Do we know what we want in a romantic partner? Probably no more than a random stranger


We can all describe our ideal partner. Maybe they are funny, attractive and curious. Or maybe they’re down to earth, smart, and thoughtful. But do we really have a particular view of ourselves, or are we just describing positive qualities that everyone loves?

New research from the University of California, Davis suggests that people‘s preferences for an ideal mate do not reflect any unique personal ideas. the paper, “Negligible evidence that people desire partners who uniquely match their ideals,” was published last week in the Journal of Experimental Social Psychology.

“People in our study could very easily list their top three attributes in an ideal mate,” noted Jehan Sparks, former UC Davis doctoral student and lead author of the study. “We wanted to see if these top three attributes really mattered to the person who listed them. In fact, they didn’t.

In the research, over 700 participants named their top three ideals in a romantic partner – attributes like funny, attractive, or curious. Then they reported their romantic desire for a series of people they knew personally: some were blind partners, some were romantic partners, and still others were friends.

The participants felt a more romantic desire as this personal acquaintance possessed the three main attributes. While Vanessa listed funny, attractive, and curious, she felt more craving for funny, attractive and curious partners.

“On the surface, this looks promising,” noted Paul Eastwick, professor in the psychology department at UC Davis and co-author.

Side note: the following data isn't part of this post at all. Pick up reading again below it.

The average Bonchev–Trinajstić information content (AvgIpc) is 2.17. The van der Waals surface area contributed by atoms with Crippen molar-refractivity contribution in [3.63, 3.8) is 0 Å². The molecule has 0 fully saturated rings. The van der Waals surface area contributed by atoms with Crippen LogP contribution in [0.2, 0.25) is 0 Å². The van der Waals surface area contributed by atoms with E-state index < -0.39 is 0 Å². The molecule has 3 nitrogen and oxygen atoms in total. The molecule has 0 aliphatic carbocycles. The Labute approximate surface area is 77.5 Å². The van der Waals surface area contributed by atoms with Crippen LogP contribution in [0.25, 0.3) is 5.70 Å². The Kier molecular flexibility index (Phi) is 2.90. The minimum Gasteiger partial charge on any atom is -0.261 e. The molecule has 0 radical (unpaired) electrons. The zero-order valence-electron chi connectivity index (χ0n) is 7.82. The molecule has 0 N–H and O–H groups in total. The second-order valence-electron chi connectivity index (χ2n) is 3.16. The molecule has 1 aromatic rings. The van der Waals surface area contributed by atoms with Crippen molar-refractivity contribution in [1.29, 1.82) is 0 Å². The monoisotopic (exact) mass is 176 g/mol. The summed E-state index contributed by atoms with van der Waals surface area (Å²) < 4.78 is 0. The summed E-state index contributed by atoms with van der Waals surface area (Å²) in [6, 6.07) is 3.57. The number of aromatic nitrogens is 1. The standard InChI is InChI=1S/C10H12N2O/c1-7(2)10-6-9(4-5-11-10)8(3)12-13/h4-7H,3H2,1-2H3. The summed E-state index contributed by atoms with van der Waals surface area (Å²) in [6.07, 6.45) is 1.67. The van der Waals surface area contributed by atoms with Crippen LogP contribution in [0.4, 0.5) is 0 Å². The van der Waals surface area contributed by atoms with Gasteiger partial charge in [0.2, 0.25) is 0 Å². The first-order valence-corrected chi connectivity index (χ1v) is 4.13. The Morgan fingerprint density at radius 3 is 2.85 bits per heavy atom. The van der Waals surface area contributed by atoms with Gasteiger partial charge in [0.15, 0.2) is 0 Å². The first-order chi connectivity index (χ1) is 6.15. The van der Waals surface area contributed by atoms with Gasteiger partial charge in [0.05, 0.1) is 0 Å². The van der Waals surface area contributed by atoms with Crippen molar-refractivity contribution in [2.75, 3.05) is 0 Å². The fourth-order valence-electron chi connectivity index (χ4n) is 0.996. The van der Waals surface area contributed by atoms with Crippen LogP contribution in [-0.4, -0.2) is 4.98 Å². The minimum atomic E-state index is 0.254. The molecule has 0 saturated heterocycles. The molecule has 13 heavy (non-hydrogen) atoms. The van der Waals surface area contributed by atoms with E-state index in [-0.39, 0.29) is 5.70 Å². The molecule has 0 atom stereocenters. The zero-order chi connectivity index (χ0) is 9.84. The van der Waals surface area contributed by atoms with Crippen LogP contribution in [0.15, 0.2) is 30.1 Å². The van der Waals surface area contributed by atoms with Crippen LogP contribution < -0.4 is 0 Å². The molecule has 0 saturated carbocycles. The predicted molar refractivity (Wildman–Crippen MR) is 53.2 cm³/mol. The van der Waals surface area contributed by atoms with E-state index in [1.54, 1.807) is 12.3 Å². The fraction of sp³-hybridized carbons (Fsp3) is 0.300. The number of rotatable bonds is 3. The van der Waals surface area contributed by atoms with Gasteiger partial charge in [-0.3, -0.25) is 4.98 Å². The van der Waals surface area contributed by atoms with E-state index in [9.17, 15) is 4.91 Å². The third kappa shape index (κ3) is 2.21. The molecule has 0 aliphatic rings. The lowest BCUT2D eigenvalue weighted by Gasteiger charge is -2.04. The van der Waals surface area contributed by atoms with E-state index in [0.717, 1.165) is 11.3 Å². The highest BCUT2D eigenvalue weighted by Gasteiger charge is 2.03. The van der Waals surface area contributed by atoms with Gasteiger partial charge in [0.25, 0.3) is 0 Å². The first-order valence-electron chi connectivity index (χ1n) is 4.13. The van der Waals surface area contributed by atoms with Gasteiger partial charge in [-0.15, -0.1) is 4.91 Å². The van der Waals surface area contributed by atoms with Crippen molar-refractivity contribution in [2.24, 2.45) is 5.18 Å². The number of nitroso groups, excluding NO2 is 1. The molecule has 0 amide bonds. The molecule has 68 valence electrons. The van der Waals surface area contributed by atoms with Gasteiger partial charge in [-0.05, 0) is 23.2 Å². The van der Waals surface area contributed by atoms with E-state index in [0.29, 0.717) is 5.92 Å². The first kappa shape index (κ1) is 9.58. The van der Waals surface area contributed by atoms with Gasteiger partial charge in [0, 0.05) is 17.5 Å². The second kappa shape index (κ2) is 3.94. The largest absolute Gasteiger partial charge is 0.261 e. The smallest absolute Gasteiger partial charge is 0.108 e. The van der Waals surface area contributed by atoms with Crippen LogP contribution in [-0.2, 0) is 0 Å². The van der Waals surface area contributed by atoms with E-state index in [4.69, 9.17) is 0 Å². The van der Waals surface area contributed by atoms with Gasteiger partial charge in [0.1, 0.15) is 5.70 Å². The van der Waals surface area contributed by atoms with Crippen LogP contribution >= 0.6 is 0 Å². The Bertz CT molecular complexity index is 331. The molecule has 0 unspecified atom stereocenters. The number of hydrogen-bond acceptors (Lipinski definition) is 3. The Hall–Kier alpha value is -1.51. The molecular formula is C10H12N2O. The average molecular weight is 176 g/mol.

“You say you want these three attributes, and you like people who have those attributes. But the story does not end there. – Professor Paul Eastwick, UC Davis

What would a stranger say?

The researchers added a variation: Each participant also examined the extent to which the same personal acquaintances possessed three attributes named by another random person in the study. For example, while Kris indicated that her top three attributes were down-to-earth, intelligent, and thoughtful, Vanessa also felt more desire for down-to-earth, intelligent, and thoughtful knowledge.

“So at the end of the day we want partners who have positive qualities,” Sparks said, “but the qualities you specifically list don’t really have any special predictive power for you.” The authors take these results to mean that people don’t have a particular idea of ​​what they personally want in a partner.

Eastwick compared it to ordering food at a restaurant. “Why are we ordering off the menu for ourselves?” Because it seems obvious that I will like whatever I choose. Our results suggest that, in the romantic realm, you might as well let a stranger order for you – you’re just as likely to like what you get.

The results have implications for the way people approach online dating. People typically spend many hours scouring online dating profiles looking for someone who specifically matches their ideals. Research by Sparks and colleagues suggests this effort may be misplaced.

“It’s really easy to spend time looking online for someone who seems to match your ideals,” Sparks noted. “But our research suggests an alternative approach: don’t be too picky up front about whether a partner matches your ideals on paper. Or, better yet, let your friends pick your dates for you.

Sparks is now a postdoctoral researcher at the University of Cologne. His co-authors: Eastwick; Christine Daly, Indiana University School of Medicine; Brian Wilkey, University of Texas, Austin; Daniel Molden, Northwestern University; and Eli J. Finkel, Northwestern University. It was funded by the National Science Foundation.

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